A Unified Voice
In 2014, at the London Conference on Illegal Wildlife Trade, the leaders of four African nations - Chad, Tanzania, Gabon, Botswana, and Ethiopia – made a firm commitment to securing a sustainable future for elephants across the continent.
They founded the Elephant Protection Initiative.
Stop Ivory serves as the secretariat to the EPI, which is an African-led, results-oriented partnership initiative to stop the illegal ivory trade and implement the continental African Elephant Action Plan as well help support the delivery of national elephant action plan that align with the wider continental plan.
The national plans form part of that country’s development strategy with each country setting out a 10-year strategy, from which specific, budgeted, fundable and assessable proposals for action are developed on a prioritized basis.
Stop Ivory has developed practical Standards and Guidelines for Wildlife Authorities to use, usually in a multi-disciplinary stakeholder process, to ensure that their NEAPs are both locally relevant and tied into the continental approach.
Our Achievements So Far
The African Elephant is being Eradicated
1989It Was Stopped BeforeIn 1989, President Daniel Arap Moi of Kenya set fire to 12 tonnes of ivory in protest and the world community banned the international trade in ivory. In the West, consumer demand collapsed; in Japan ivory simply began to go out of fashion. The killing stopped. 600,000 were left standing. Elephant populations stabilised and in the absence of an ivory market – in places, began to recover.
2010The Situation TodayIn the past 25 years, the world has changed. New aspirational consumer markets have emerged. New political and trading relationships have developed between Africa and the East. Between 2010 and 2012 more than 100,000 elephants have been killed, wanted only for their tusks, with proceeds often funding organized crime and terrorist groups.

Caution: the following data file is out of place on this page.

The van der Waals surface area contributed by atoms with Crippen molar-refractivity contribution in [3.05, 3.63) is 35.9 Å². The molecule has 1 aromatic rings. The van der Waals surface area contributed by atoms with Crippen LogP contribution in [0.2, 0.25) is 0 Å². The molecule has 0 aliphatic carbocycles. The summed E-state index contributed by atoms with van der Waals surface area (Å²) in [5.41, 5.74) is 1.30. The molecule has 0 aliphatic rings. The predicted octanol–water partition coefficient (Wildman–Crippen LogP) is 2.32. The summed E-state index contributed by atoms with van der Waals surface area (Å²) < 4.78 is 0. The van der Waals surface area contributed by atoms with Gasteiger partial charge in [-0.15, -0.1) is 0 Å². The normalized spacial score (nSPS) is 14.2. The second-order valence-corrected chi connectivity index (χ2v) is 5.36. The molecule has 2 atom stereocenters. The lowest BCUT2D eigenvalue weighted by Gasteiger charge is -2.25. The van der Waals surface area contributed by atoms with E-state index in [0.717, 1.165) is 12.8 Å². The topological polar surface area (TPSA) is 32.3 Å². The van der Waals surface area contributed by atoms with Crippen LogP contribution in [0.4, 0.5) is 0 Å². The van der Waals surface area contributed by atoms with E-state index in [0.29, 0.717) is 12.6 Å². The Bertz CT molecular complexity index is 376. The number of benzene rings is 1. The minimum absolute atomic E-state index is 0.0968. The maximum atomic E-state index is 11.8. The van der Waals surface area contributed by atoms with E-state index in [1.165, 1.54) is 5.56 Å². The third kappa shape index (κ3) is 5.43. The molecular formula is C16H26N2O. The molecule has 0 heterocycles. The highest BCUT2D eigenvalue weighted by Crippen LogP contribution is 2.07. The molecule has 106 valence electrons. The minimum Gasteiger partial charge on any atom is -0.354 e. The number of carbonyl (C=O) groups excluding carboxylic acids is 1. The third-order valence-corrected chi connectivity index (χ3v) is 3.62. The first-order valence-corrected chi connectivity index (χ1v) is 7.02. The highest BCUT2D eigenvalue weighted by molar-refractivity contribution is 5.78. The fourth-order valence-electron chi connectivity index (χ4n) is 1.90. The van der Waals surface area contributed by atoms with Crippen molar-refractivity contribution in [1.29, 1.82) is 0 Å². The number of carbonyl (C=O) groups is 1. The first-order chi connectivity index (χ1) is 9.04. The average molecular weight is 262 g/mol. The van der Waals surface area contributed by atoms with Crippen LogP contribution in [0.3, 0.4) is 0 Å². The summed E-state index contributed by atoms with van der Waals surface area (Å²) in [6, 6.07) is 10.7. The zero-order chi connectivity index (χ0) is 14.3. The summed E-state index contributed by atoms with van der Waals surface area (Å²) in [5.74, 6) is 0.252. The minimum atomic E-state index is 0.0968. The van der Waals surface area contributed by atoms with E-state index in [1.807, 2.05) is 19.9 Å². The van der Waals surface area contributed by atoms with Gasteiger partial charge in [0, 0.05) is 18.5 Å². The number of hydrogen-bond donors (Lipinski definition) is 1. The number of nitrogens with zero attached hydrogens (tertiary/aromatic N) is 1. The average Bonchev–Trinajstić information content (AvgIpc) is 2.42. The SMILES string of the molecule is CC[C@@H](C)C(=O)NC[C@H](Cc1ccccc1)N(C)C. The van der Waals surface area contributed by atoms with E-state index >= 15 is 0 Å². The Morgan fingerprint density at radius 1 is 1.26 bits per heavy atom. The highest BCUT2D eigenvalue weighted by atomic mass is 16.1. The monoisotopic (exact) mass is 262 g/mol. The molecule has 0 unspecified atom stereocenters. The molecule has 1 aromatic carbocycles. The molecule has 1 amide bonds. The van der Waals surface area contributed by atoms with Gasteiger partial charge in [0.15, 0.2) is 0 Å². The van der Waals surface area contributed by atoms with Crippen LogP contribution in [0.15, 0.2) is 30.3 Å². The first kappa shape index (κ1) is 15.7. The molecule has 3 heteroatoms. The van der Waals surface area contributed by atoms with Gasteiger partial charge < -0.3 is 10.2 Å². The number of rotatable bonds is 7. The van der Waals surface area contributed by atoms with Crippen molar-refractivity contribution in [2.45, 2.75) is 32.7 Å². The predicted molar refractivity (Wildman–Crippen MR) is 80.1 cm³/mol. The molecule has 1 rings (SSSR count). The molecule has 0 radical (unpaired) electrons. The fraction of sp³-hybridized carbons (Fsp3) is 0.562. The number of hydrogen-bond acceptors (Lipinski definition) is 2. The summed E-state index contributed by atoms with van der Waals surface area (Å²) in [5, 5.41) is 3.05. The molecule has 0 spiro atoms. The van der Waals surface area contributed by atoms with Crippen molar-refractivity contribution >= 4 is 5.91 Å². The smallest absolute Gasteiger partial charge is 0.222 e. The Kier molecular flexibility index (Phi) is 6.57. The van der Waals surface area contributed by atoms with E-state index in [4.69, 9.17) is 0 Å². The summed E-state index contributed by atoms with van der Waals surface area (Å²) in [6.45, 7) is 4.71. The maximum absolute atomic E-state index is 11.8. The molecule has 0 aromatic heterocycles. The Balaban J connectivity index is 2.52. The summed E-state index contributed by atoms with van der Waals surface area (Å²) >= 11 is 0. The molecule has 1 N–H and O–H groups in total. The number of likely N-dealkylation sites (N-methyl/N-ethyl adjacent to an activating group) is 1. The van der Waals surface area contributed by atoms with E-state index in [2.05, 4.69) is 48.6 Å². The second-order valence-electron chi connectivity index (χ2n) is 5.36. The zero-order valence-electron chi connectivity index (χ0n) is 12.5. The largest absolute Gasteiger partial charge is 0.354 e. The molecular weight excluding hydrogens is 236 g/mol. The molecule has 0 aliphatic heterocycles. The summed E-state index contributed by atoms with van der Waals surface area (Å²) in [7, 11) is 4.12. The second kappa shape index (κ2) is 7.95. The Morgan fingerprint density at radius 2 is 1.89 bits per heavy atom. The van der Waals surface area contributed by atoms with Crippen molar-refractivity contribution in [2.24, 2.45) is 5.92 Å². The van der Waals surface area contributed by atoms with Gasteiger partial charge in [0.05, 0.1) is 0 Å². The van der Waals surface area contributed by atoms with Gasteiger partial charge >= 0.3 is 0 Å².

2012Vanishing ElephantsThe killing of African elephants for their ivory is devastating a species that’s already losing ground to a growing human population. The National Geographic have published three important maps making clear the extent of the loss so far: Range – showing a dramatic decline between 1979 and 2007 (last major count); Poaching – showing elephant deaths from illegal killing across Africa in 2011; and Smuggling – showing destinations of trafficked ivory between 1989 and 2011.
2016Root CausesThe liquidation of elephants for their ivory can be stopped when we take concrete action to address the drivers of the illegal market:
1. High ivory prices on the black market make the illegal trade highly profitable;
2. Consumer ivory markets exist where trade is legal, where ivory is actively marketed as an aspirational product, and where a high proportion of consumers are not aware of the source or negative impacts of the ivory trade;
3. Criminal Organisations pay the corruptible to poach, traffick and turn a blind eye to criminal activity;
4. Governance and weak law enforcement, scarce resource allocation in range states mean that the risks are comparatively low for organised criminals.